HK reducing misuse of sick leave notes with digital certificate
Experts advise employers to ensure proper data storage in response to the development.
In Hong Kong, employees are only allowed a limited period to turn in a sick leave certificate, some as short as three days, which is why many have welcomed the Hospital Authority’s (HA) move to digitise their medical certificates.
With HA’s introduction of the e-sick leave certificate, employers need not wait for their employees’ medical certificate via mail or courier and can access it through a QR code.
The e-sick leave certificates will also cut the time HR experts dedicate to verifying the medical document, said Casper Fung, senior consultant at PESOLKELLY.
Andrea Randall, a partner at RPC Hong Kong law firm who specialises in employment, said that HA’s e-sick certificates allows employers to ensure that their employees’ sick leave records are kept up to date.
“This is a useful development; a paper ticket is subject to theft and loss, but with the HA e-sick certificates, employees can access their certificates electronically anywhere, anytime and share it with their employers immediately,” Randall said.
Under Hong Kong’s employee ordinance, employers are required to “maintain clear and updated records of their employees’ sickness days.”
“In the future, if an employee is granted sick leave after a teleconsultation by the HA, he/she will receive an electronic medical certificate remotely and will not need to return to the hospital or clinic to obtain the paper certificate,” added Randall.
With the digitalisaton of sick leave certificates, Randall said employers must take steps to safeguard and protect the privacy, security, and confidentiality of their employees’ personal details.
“Employers should ensure proper storage and access to these e-sick certificates, and ensure that such is done so in accordance with the Personal Data (Privacy) Ordinance,” the legal expert said.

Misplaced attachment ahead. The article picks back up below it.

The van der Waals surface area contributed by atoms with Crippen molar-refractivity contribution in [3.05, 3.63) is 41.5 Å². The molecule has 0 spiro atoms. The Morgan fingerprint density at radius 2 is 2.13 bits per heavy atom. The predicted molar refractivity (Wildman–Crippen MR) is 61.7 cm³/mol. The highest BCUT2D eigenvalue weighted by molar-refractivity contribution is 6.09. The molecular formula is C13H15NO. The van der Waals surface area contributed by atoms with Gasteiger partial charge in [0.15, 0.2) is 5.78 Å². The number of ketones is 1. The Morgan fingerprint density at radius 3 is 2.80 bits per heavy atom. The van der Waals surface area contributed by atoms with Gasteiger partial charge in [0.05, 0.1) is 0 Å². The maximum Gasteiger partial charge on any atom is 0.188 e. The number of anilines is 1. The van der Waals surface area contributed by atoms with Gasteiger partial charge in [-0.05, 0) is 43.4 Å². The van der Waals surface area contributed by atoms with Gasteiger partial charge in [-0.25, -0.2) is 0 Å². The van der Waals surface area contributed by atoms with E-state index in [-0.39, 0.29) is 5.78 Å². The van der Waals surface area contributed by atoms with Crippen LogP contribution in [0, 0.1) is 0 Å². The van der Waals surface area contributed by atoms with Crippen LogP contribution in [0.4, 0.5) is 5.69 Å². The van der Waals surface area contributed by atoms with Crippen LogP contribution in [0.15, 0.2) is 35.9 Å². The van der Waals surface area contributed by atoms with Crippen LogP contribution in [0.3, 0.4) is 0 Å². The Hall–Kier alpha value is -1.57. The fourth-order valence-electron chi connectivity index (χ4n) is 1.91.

“Whilst there is no statutory provision regarding the retention of electronic health data specifically, the Code of Practice on Human Resource Management (COP) has set out some guidance regarding the collection, sharing, use, and safekeeping of their employees’ health data,” she added.
According to the COP, employers should put in place an in-house policy to restrict access to, and processing of, personal data of employees on a “need-to-know” and “need-to-use” basis.
This means that data collected from the e-sick leaves must be limited to relevant departments such as the HR or those related to salary calculation, said Fung.
Apart from requirements set by the COP, Fung advised employers to update their employee handbook.
“We suggest that the employer mention that they have the right to verify the e-certificate, and that the employee’s sick leave application will only be confirmed after all the verification is done,” the expert said.
Similar to what the COP states, Fung also recommended that employees provide appropriate training for all their employees on how to handle personal data.
Accessing e-sick leaves
Employers who wish to verify the authenticity of their employees’ e-sick leave certificate may do so by scanning the QR code in the document.
Employers will then have to input their employee’s name and their sick leave date.
“Employers do not have to install additional tools or software to access the HA e-sick certificate,” Randall clarified.
Employees, on the other hand, can access their e-sick certificate through the HA mobile application called HA Go, under the “MyHealth” feature. The certificate will be stored in the “MyRecord” section of the app.
The HA also issues the e-sick certificate electronically and in paper form. “If a patient requires it, the HA will continue to print paper sick leave certificates,” Randall said.
“It follows that employers can expect to receive both paper sick leave certificates as well as HA e-sick leave certificates for the time being,” she added.
Meanwhile, Randall underscored that e-sick leave certificates only apply to those issued by the HA. “Employees will still get paper sick certificates from private hospitals and other private institutions,” she said.